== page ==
Will Travel for Food 

Day trips can turn into tasty adventures.

Page 2 of 3

Sonoma County deserves every bit of its reputation as Napa's more down-to-earth little sister, and for food lovers Healdsburg is arguably Sonoma's most happening place. Beyond the exquisite wineries lining bucolic Dry Creek Road, where for a minimal fee you can sample some of the best Zinfandels you'll ever taste, the area is also home to one of the Bay Area's most impressive tomato farms: Verdure Farm, aka "Tomato Heaven."

It's been a decade now since Tamara Scalera, a former San Francisco-based database manager, opened up her little farm stand (2476 Westside Rd., Healdsburg), where in a typical year she'll sell more than two hundred different varieties of tomatoes — heirlooms, almost exclusively. Make no mistake: These are good-tasting tomatoes, but it's the sheer variety of the bounty that provides half the fun.

"There really are thousands and thousands of varieties out there," Scalera said. "There's such diversity in size and shape and acidity and sugar balance. ... It's hard for me to narrow it to only two hundred, to tell you the truth."

Sometimes she'll host tomato tastings where she lines up as many as 150 kinds of tomatoes for visitors to try, and even people who don't think they have sophisticated palates are astonished by the range of flavors they experience.

Some of her favorites include the deep-purple "black" tomatoes, like the Russian variety called the Paul Robeson, which Scalera says has an awesome, complex flavor. She also loves the Aunt Ruby's German Green, a beautiful chartreuse-green tomato that's ripe when it's that color — "makes for a heck of a BLT," Scalera said, "and I often will mix red lettuce and green tomato to kind of mess with people's minds." And for a tomato that just has a good old-fashioned classic tomato taste, she likes the Radiator Charlie's Mortgage Lifter, a tomato reputed to be so wildly popular that it allowed its auto-mechanic namesake to finish paying for his home.

Because of the risk of frost, Scalera is only now planting her tomatoes, which means the farm stand won't be open for business until the end of July at the very earliest — but it also means she'll have tomatoes well into November. It's always good to call ahead to see if she's open. The tomatoes have sold for $3.25 a pound in the past, but Scalera said she's considering a discount this year in honor of the farm's tenth anniversary.

If you do make it out to Verdure Farm, you can also check out the selection of Italian peppers, cucumbers, and heirloom melons. And whatever you do, make sure you have Scalera snip you some of the freshest basil money can buy, off a plant just a few steps away from the stand.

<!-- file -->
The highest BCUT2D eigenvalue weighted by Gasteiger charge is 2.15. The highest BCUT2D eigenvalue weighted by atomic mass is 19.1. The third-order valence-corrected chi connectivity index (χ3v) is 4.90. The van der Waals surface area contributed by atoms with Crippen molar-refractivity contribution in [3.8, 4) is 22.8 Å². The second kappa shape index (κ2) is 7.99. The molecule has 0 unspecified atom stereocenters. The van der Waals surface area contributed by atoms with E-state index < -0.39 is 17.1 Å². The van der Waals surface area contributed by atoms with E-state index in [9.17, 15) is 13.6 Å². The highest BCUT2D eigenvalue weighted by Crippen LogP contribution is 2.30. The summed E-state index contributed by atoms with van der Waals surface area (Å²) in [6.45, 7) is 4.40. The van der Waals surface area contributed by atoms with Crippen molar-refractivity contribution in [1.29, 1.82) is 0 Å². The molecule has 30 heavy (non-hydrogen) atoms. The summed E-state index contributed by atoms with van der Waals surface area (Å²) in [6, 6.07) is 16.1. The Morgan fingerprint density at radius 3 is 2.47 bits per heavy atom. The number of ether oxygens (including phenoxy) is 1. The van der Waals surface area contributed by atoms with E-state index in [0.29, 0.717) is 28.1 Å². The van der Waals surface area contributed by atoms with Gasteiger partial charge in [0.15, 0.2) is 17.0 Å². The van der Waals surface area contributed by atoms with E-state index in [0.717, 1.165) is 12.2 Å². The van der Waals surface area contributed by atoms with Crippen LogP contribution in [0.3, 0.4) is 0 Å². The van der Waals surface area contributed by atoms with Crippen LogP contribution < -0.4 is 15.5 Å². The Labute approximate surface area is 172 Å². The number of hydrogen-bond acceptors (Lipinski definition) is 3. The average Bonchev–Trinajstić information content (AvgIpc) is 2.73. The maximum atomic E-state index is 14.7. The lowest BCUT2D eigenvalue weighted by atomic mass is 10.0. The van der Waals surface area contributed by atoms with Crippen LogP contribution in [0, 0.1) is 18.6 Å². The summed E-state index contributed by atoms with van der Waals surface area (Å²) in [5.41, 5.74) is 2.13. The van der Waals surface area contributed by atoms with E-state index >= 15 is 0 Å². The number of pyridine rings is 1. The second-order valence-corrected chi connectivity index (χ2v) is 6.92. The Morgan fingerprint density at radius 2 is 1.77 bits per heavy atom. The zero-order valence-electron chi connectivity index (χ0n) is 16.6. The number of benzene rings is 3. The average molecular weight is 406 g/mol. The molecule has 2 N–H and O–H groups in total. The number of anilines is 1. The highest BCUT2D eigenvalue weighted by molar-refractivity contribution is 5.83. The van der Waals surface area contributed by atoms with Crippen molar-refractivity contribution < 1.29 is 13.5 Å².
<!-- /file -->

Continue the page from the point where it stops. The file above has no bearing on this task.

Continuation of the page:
After you've stocked up on tomatoes, drive through the city's main square and onto Dry Creek Road proper. Amid a cluster of small tasting rooms, you'll find one of the few formal olive oil tasting rooms that you'll come across, operated by the Dry Creek Olive Company (4791 Dry Creek Rd., Healdsburg). The company produces a bunch of different award-winning, unfiltered olive oils — mostly blends — but the fun here is in the tasting process itself, which Michelle Robson, the company's marketing director, confirms is 100-percent free: "We're not Napa. We don't believe in charging."

At the Dry Creek tasting room, you'll find a bunch of different oils lined up, with freshly baked bread for dipping, like you would at any number of artisan olive oil shops or farmers' market stands. But the key here is to not be a coward. If the nice fellow or lady who's manning the tasting room asks if you'd like to sip the olive oils, say, "Yes, please!" You'll learn to let the oil sit on the tip of your tongue, then tilt your head back so the oil — slowly, slowly — rolls to the back of your throat.

And, as Robson explains, "If you cough, that's a good thing because it makes for a far more peppery, pungent oil, which the Italians absolutely love."

During a memorable tasting room experience two summers ago, there was one particular olive oil that made this reporter cough uncontrollably for a solid five minutes. And yes — it was delicious.


The nice thing is that those of us in the East Bay don't even need to go anywhere, aside from maybe walking down to a local park, in order to have some food-related expedition or adventure.

Walnut Creek resident Kevin Feinstein runs the Wild Food Walk classes for ForageSF and also offers some custom walks on his own. For $30 a person, Feinstein will lead a group of intrepid foragers-in-training on a two-hour walk, through a local — usually urban — park or sometimes on private land someone has given him permission to use. In that two-hour span, he'll point out dozens of different edible plants and teach people how to find them, how to prepare them or cook them, and also what dangers might be associated with them.

Feinstein, who says he first started foraging because of growing concern over the unsustainable nature of the food system, has been teaching these classes for four years now. Most of the people who sign up are "foodies," he says — people who are looking to find cool things that they can bring home and cook for a dinner party, as opposed to, say, "camping people" or "hard-core survivalists."

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